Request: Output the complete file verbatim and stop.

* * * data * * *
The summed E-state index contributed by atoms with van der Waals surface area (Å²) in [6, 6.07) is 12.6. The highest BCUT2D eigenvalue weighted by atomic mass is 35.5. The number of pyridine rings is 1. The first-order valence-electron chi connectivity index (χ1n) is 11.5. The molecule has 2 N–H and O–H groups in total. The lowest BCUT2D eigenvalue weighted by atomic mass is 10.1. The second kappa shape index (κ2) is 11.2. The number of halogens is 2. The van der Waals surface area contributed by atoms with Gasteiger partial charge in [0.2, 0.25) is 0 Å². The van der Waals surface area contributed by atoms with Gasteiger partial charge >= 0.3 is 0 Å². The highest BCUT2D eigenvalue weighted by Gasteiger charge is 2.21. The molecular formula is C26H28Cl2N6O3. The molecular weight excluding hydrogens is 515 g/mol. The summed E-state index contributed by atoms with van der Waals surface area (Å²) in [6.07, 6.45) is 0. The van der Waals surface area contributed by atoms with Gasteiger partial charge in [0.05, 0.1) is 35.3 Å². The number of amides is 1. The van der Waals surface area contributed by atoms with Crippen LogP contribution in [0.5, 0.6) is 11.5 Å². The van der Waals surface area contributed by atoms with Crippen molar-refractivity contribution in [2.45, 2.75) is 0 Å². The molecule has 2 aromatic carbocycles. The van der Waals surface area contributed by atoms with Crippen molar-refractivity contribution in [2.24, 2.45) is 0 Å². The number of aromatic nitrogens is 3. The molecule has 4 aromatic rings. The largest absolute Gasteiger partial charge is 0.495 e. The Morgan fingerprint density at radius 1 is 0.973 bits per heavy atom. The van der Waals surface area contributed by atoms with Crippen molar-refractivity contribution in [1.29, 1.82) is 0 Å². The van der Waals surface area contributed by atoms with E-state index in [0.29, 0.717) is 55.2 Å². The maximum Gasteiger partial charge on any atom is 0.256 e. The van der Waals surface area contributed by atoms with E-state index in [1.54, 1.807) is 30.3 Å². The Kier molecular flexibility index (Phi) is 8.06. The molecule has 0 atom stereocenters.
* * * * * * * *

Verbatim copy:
The summed E-state index contributed by atoms with van der Waals surface area (Å²) in [6, 6.07) is 12.6. The highest BCUT2D eigenvalue weighted by atomic mass is 35.5. The number of pyridine rings is 1. The first-order valence-electron chi connectivity index (χ1n) is 11.5. The molecule has 2 N–H and O–H groups in total. The lowest BCUT2D eigenvalue weighted by atomic mass is 10.1. The second kappa shape index (κ2) is 11.2. The number of halogens is 2. The van der Waals surface area contributed by atoms with Gasteiger partial charge in [0.2, 0.25) is 0 Å². The van der Waals surface area contributed by atoms with Gasteiger partial charge >= 0.3 is 0 Å². The highest BCUT2D eigenvalue weighted by Gasteiger charge is 2.21. The molecular formula is C26H28Cl2N6O3. The molecular weight excluding hydrogens is 515 g/mol. The summed E-state index contributed by atoms with van der Waals surface area (Å²) in [6.07, 6.45) is 0. The van der Waals surface area contributed by atoms with Gasteiger partial charge in [0.05, 0.1) is 35.3 Å². The number of amides is 1. The van der Waals surface area contributed by atoms with Crippen LogP contribution in [0.5, 0.6) is 11.5 Å². The van der Waals surface area contributed by atoms with Crippen molar-refractivity contribution in [2.45, 2.75) is 0 Å². The molecule has 2 aromatic carbocycles. The van der Waals surface area contributed by atoms with Crippen molar-refractivity contribution in [2.24, 2.45) is 0 Å². The number of aromatic nitrogens is 3. The molecule has 4 aromatic rings. The largest absolute Gasteiger partial charge is 0.495 e. The Morgan fingerprint density at radius 1 is 0.973 bits per heavy atom. The van der Waals surface area contributed by atoms with Crippen molar-refractivity contribution in [1.29, 1.82) is 0 Å². The van der Waals surface area contributed by atoms with E-state index in [0.29, 0.717) is 55.2 Å². The maximum Gasteiger partial charge on any atom is 0.256 e. The van der Waals surface area contributed by atoms with E-state index in [1.54, 1.807) is 30.3 Å². The Kier molecular flexibility index (Phi) is 8.06. The molecule has 0 atom stereocenters.